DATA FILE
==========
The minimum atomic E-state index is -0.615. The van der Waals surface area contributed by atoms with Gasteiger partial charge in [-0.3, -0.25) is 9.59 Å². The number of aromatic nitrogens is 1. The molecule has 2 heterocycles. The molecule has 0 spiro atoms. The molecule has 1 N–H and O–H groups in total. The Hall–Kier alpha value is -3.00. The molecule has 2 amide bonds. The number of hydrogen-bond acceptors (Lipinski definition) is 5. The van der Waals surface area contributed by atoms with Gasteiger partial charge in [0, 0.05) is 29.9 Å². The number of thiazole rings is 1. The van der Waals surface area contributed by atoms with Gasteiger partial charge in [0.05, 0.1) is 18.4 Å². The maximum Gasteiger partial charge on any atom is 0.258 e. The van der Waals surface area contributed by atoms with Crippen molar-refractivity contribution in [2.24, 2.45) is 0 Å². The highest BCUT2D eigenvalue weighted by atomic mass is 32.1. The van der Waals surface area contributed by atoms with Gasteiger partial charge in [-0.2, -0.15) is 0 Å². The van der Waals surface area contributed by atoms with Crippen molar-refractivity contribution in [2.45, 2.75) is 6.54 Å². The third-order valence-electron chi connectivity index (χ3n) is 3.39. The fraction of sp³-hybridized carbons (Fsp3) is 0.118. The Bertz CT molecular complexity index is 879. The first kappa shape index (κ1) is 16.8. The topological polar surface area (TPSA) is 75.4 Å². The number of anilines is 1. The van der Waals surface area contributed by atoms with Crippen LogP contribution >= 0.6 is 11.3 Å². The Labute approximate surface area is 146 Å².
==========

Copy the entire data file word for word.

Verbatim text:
The minimum atomic E-state index is -0.615. The van der Waals surface area contributed by atoms with Gasteiger partial charge in [-0.3, -0.25) is 9.59 Å². The number of aromatic nitrogens is 1. The molecule has 2 heterocycles. The molecule has 0 spiro atoms. The molecule has 1 N–H and O–H groups in total. The Hall–Kier alpha value is -3.00. The molecule has 2 amide bonds. The number of hydrogen-bond acceptors (Lipinski definition) is 5. The van der Waals surface area contributed by atoms with Gasteiger partial charge in [0, 0.05) is 29.9 Å². The number of thiazole rings is 1. The van der Waals surface area contributed by atoms with Gasteiger partial charge in [0.05, 0.1) is 18.4 Å². The maximum Gasteiger partial charge on any atom is 0.258 e. The van der Waals surface area contributed by atoms with Crippen molar-refractivity contribution in [2.24, 2.45) is 0 Å². The highest BCUT2D eigenvalue weighted by atomic mass is 32.1. The van der Waals surface area contributed by atoms with Gasteiger partial charge in [-0.2, -0.15) is 0 Å². The van der Waals surface area contributed by atoms with Crippen molar-refractivity contribution in [2.45, 2.75) is 6.54 Å². The third-order valence-electron chi connectivity index (χ3n) is 3.39. The fraction of sp³-hybridized carbons (Fsp3) is 0.118. The Bertz CT molecular complexity index is 879. The first kappa shape index (κ1) is 16.8. The topological polar surface area (TPSA) is 75.4 Å². The number of anilines is 1. The van der Waals surface area contributed by atoms with Crippen LogP contribution >= 0.6 is 11.3 Å². The Labute approximate surface area is 146 Å².